Marine pollution

In October 2003, Greenpeace said that the Central reclamation would create 580,000 cubic metres of toxic silt, 63% of which was classified as “seriously contaminated” by the Environmental Protection Department. The activists were repelled when they attempted to collect mud samples from the Central reclamation site for analysis.[16] The Government was accused by Greenpeace of using “cheap and outdated” dredging methods during reclamations which leak toxic waste into the harbour.[17]

It stood accused also of dumping the dredged toxic waste in outlying island sites near an artificial reef created to protect marine life such as the Chinese white dolphin.[17] Fishermen reported that average catch had been cut by half since the reclamation started.[17] The Government responded that reclamation “would not cause irreversible marine damage.”[17]

In the case of Penang, the fishing grounds will be destroyed by land reclamation near the tunnel project and there are major concerns about how dredged material will be dumped. Questions are also being asked as to why the Penang state government (that’s us, the public) will have to absorb the substantial expense of dredging five years after the Seri Tanjung Pinang Phase 2 land reclamation project (linked to the land-swap deal for the tunnel project).

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IslandJoe is complicated in his comment but what is the context, if any, in his argument? Kindly elaborate as my English is only SPM standard and I apologise for failure in understanding his comment. No offence.


Probably I don’t write too well rather than your English being a problem. All I’m saying is that everywhere in the world governments try to break up proper discussion from people. In Malaysia, regardless of if you’re pro-BN or pro-PR or anti everybody, its very hard to get a voice. The media are not independent and in the case of Penang BN, they don’t do their job as a credible opposition due to their own vested interests. Then take the way our state government released the info. Its a classic way to get it through. – Release what looks like… Read more »


comments from readers like islandjoe, tunglang etc kind of long winded and put off readers like me who access via small screen smart phone.
need to be short and straight to the point to express the context precisely.
anyway, as a tutor i get my students to read then summarise long-winded comments in one precise short paragraph.
my non-hokkien fluent students get to learn penang style hokkien along the way.


With all due respect Anil, we’re all wasting our time commenting (ok said in a bit of tongue and cheek as dialogue / opinions are always useful but I hope you see my point). All the comments above have no context. Its like giving an opinion on how long a piece of string should be. Everyone’s commenting in piecemeal as we don’t have a vision for the state for which we can CONSTRUCTIVELY criticise. We must focus on where we are heading towards to be able to weigh up the consequences. Tunnel or not, bridge or not, environment vs business,… Read more »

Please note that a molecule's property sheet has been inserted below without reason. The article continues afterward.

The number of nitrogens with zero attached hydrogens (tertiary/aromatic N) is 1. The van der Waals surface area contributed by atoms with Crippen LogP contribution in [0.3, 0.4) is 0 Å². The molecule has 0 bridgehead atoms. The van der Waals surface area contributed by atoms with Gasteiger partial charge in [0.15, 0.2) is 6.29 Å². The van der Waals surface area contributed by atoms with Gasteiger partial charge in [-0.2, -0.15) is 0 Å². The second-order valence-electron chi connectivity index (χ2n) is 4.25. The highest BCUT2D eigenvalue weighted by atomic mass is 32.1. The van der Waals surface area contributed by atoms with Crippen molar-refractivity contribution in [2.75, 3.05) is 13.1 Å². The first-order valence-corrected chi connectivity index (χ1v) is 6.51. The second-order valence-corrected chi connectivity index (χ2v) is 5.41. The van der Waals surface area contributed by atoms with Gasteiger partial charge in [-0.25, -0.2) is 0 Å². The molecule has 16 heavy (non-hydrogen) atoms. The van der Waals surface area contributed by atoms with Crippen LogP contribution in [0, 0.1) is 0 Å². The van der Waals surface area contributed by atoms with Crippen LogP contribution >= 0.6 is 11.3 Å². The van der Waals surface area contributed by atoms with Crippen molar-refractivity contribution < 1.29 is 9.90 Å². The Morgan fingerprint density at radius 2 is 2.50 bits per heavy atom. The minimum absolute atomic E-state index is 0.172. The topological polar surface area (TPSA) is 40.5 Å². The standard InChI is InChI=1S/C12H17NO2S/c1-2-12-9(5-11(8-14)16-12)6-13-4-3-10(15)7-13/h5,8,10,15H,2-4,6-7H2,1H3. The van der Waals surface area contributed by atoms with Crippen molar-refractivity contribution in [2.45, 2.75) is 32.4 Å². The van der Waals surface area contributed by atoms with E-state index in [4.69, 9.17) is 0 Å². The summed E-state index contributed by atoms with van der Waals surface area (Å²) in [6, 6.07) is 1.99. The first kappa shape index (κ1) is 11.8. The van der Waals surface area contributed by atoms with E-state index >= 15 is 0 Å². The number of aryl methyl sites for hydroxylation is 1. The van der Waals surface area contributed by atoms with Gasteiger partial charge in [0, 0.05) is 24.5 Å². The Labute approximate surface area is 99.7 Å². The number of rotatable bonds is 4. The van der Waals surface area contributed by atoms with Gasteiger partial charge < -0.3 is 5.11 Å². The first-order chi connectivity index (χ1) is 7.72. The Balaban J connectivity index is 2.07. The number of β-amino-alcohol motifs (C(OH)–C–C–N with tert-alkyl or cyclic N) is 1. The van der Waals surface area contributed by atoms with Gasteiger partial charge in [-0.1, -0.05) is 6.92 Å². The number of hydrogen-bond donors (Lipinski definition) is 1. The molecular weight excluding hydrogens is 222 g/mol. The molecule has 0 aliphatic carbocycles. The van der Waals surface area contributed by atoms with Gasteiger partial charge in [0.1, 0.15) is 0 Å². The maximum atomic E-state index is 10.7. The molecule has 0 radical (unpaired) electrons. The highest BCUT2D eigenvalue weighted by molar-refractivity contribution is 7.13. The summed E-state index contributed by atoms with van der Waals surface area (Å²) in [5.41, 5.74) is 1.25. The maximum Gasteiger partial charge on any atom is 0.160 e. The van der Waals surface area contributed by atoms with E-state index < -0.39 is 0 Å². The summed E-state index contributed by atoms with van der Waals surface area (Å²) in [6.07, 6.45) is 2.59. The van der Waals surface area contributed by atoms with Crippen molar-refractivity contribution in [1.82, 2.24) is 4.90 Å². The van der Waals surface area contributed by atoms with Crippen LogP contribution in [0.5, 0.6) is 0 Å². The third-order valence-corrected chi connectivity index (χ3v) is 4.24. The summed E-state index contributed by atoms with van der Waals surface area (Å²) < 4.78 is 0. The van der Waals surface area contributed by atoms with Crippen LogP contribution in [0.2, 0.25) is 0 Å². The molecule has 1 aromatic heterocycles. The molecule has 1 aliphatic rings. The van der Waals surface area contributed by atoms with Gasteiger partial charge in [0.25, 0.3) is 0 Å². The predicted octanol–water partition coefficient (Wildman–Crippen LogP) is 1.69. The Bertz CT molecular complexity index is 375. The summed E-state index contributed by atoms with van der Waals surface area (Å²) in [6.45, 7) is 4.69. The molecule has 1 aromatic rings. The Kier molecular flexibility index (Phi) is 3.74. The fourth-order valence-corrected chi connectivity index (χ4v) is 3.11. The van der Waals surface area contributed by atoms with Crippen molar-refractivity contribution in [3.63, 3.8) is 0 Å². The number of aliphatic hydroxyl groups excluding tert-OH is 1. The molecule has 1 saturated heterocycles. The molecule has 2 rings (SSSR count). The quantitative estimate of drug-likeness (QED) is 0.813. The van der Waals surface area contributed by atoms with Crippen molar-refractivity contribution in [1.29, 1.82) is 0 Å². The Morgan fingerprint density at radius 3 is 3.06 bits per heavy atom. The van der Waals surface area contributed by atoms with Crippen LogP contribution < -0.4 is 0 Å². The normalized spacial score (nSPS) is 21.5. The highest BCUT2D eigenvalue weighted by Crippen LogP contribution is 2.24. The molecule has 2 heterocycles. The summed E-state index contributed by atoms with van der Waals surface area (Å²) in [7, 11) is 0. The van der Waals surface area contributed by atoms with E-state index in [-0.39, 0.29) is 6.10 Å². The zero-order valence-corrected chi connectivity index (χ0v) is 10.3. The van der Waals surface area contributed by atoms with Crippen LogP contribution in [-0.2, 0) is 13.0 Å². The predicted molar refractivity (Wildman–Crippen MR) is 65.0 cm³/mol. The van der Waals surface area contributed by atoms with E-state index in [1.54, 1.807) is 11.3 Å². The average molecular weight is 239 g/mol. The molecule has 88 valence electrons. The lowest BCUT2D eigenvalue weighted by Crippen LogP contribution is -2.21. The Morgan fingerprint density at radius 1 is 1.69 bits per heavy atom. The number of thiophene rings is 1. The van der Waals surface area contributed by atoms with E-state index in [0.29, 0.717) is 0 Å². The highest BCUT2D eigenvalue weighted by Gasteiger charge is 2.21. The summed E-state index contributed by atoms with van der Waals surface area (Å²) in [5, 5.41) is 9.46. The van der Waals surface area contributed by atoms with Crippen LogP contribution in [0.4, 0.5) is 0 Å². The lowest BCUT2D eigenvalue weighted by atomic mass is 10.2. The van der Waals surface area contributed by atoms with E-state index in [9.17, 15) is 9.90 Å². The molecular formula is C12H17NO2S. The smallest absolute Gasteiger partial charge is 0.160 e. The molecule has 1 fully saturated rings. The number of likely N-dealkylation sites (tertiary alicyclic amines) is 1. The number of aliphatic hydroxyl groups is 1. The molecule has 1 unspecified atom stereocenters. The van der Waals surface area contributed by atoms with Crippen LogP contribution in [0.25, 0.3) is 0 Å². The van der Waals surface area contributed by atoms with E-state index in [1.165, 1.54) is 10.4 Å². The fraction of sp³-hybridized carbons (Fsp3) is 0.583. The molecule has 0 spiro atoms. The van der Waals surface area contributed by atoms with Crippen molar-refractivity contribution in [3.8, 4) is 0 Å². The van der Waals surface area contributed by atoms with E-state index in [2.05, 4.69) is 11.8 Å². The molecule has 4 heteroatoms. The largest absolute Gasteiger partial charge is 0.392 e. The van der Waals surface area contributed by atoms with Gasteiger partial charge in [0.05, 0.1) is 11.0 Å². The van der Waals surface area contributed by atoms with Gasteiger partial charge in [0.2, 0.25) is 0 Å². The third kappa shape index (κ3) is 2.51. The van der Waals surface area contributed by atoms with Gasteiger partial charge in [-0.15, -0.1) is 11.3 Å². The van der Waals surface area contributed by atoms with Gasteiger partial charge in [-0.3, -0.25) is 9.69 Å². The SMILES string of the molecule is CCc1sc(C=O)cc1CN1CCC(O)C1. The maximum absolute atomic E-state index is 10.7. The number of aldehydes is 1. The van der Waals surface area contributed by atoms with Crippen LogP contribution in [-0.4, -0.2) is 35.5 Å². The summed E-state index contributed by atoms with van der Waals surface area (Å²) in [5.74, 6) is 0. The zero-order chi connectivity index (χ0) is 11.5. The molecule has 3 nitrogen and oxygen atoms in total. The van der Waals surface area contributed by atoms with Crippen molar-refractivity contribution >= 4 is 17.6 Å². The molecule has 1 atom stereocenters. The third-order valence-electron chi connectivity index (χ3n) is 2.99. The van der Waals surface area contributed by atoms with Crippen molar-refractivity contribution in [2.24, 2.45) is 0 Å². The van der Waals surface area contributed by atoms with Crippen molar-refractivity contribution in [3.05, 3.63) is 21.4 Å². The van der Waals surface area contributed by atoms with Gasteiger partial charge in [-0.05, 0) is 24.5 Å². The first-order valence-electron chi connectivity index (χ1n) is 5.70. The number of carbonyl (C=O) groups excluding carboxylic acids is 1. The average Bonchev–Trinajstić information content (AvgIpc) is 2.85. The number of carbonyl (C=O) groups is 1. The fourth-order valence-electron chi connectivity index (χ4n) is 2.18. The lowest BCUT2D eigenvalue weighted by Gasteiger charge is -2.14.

BTW in HK only 30% is kept for residential, the rest is mostly green parks. Maybe that part can copy la.


Like I said before, for all the fancy comparisons to Singapore, its Hong Kong which is the dream… Chunking Mansions one day in Georgetown, mark my words… Anyways how about turning one lane on the first bridge dedicated for BRT services? Also need to turn the ferries into passenger only options (like their beloved HK – cheap and efficient). Unfortunately once on the island need more options. Maybe one day if they build yet another bridge, and the developers get their way with whatever land remaining on the island they can turn the other lane on the first bridge into… Read more »


Anil, your proposed one lane may be the one-way ticket for emigrating bo bin chui Penangites seeking sanely affordable homes beyond Coast-Mud-Politan Penang Island & Mainland as further away as Sg Petani.

Don Anamalai

Tunnel is good as islanders can live in Bagan Ajam while commute to work in the island.


mainland penangites also like to enjoy island ori-maestro street food and vice versa so they have the right to drive to the island for that reason, anil.

najib manaukau

Najib is in real trouble to be seen in the company of Lim and soon someone from Umno will demand that he be removed as president of Umno just like the demand for the home minister be asked for handling an award to Malaysiakini ! Even the very thought of having another means of transport between the mainland and Penang is not only ridiculous but out of your mind especially when the country is in deficit and mulling with the idea of leasing fighter jets for the air force. Good luck to whoever is thinking of leasing the jets to… Read more »